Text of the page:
Paper No. 8
Presentation Time: 9:45 AM
COMPARING DROWNED FORESTS AND BURIED PEAT AS RECORDS FOR SEA LEVEL CHANGE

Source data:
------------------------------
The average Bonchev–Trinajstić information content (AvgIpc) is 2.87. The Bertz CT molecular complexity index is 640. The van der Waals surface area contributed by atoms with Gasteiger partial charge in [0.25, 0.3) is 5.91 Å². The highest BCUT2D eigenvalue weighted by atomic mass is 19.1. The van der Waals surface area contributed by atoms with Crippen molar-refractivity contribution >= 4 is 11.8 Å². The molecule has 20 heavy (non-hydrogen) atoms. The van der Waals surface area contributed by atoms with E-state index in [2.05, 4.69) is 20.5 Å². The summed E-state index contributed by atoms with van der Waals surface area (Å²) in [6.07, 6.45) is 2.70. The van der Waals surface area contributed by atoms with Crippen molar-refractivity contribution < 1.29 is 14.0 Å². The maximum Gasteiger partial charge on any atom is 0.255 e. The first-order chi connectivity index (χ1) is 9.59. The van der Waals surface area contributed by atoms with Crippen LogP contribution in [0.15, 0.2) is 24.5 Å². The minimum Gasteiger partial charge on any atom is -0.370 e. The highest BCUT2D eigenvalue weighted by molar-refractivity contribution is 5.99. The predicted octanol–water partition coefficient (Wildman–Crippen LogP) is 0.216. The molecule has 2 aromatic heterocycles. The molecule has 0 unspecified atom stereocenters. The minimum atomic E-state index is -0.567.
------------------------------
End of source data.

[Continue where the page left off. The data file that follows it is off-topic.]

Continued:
As global temperatures rise, coastal communities and wetlands are at risk of inundation from rising sea level. Understanding the historic response of a coastline to sea level rise permits resource managers to anticipate the effects of climate change on fragile tidal wetlands and coastal developments. Globally averaged tide-gauge records from the 20th century show a mean rate of sea level rise of 1.8 mm/yr. However, satellite altimeter observations over the last 20 years show a rapid increase in to 3.11 ± 0.6 mm/yr. Furthermore, because of differences in isostasy, sediment supply, wave climate and tide regime, the effects of sea level rise do not manifest evenly along coastlines. Therefore, it is important to assess changes on a site-by-site basis. In this study, we compare two independent proxies to measure the local-relative rate of sea level rise along the Delaware Estuary coastline between the bay mouth and the Chesapeake & Delaware Canal where historic tide gauge records do not exist. Measurements using C14 dating of basal Spartina sp. peat were compared to results from a dendrochronologic record of drowned Juniperus virginiana (Eastern Red Cedar) trees. The dendrochronologic record provides an independent proxy for assessing relatively recent (<100 yr) changes in local-relative sea level and is inexpensive compared to isotopic dating techniques.